Adam Liptak in today’s New York Times wrote a measured piece about the legal brouhaha over a 1999 law that The HSUS and the Doris Day Animal League helped to pass to ban the commercial sale of videos depicting extreme and illegal acts of animal cruelty. The legislation—carried with great skill by Congressman Elton Gallegly, a stalwart friend to our cause—was prompted by an HSUS investigation that uncovered an underground subculture of “animal crush” videos, where women, often in high-heeled shoes, would impale and crush to death puppies, kittens and other small animals, catering to those with a fetish for this aberrant behavior. Surprisingly, we found thousands of separately produced videos available for sale on the Internet—causing untold suffering to thousands of animals.
Liptak notes that the Bush Administration’s Solicitor General has filed a petition for certiorari, requesting review by the U.S. Supreme Court of an appellate court’s ruling that the Cruelty Depictions Law is unconstitutional. The appeals court ruled that animal cruelty is “not a compelling state interest” and nullified the law because, according to the court, it proscribes protected speech.
The Solicitor General noted in his brief that First Amendment jurisprudence makes it plain that free speech guarantees are not absolute. The Supreme Court explained in Chaplinsky v. New Hampshire (1942) that “certain well-defined and narrowly limited classes of speech” do not contribute to an “essential part of any exposition of ideas, and are of such slight social value” that government may proscribe their content. The Solicitor also explained how, so far, the Court has recognized that fighting words (speech inciting imminent lawless activity), Brandenburg v. Ohio (1969); defamation, Beauharnais v. Illinois (1952); obscenity, Miller v. California (1973); child pornography, Ferber (1982); and solicitations to engage in illegal activity, United States v. Williams (2008), all are so far from the concerns actually animating the First Amendment that they are entitled to no Constitutional protection.
While we are staunch believers in the First Amendment here at The HSUS, we balk at the absolutism of some self-proclaimed First Amendment advocates. Some have claimed that there is a First Amendment right to advertise illegal dogfights and cockfights, and we think the law is clear that such promotions may constitutionally be criminalized. When it comes to video of illegal acts of animal torture that are inflicted solely for the purpose of selling the videos for profit, we also stand on firm terrain. Stopping animal cruelty is a compelling state interest—not only because our society values animals and their well-being, but also because people who perpetrate these acts of cruelty are often involved in other criminal behavior, including violence against people. What’s more, the peddlers of these animal snuff films are not making an argument or expressing a viewpoint—they are simply profiting from appalling animal cruelty. If the core behavior is criminal, so should the commercial profit of the sale of the videotaped torment of the victims.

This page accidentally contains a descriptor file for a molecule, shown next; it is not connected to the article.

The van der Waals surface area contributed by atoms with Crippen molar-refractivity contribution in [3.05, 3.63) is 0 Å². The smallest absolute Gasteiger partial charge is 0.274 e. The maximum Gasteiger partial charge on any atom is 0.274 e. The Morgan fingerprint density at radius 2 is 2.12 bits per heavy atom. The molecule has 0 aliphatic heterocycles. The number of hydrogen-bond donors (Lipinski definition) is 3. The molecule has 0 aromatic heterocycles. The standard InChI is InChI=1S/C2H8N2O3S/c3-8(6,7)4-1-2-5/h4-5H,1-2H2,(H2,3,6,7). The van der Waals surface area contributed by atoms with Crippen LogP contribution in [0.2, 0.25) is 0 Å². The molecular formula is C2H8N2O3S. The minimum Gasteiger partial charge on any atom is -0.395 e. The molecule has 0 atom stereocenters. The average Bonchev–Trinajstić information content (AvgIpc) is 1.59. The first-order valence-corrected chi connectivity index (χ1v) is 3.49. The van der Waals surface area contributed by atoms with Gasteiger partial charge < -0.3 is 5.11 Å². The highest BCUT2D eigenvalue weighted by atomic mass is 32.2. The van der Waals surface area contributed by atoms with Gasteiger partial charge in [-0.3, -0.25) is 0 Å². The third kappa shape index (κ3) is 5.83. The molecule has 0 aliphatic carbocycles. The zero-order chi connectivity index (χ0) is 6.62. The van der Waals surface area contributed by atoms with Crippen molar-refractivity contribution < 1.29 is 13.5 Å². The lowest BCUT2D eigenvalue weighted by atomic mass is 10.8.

It’s quite difficult to catch dogfighters in the act, though we are getting better at sniffing out these criminals all the time. But if we can’t catch them in the act, must we stand aside as they stage dogfights for the purpose of selling thousands of videos for profit to titillate viewers with an interest in this despicable behavior? And must we allow them to victimize more dogs while they create the newest DVDs depicting their perverse and illegal form of recreation? We won’t stand by, and that’s why we lobbied for enactment of the law.
And when it comes to women stepping on animals for the sexual gratification of viewers, that, too, crosses any standard of decency and humanity, and here the law must speak. There is no speech present in these films, just torture. We wouldn’t allow people to sell videos of people actually abusing children or raping women, and the same legal principles are at hand with malicious acts of cruelty, which are a felony in some form in every state. The federal Cruelty Depictions Law is an essential complement to the state anti-cruelty and anti-animal fighting laws, which alone do not equip law enforcement with the tools to stamp out the national and international traffic in the videos, which are anonymously produced and staged for the sole purpose of inflicting cruelty to animals.
Our thanks to the Solicitor General for appealing the case, and our thanks to Congress for its overwhelming passage (unanimous in the Senate) of this law nearly a decade ago. The HSUS will muster all of its legal and political resources to argue for a reversal of the appellate court’s ruling if the Supreme Court grants review. Until the appellate court’s ill-considered opinion is remedied, I am afraid we will see more miscreants victimizing more animals. These people should find no defense in the First Amendment, especially in the era of commercial trade on the Internet.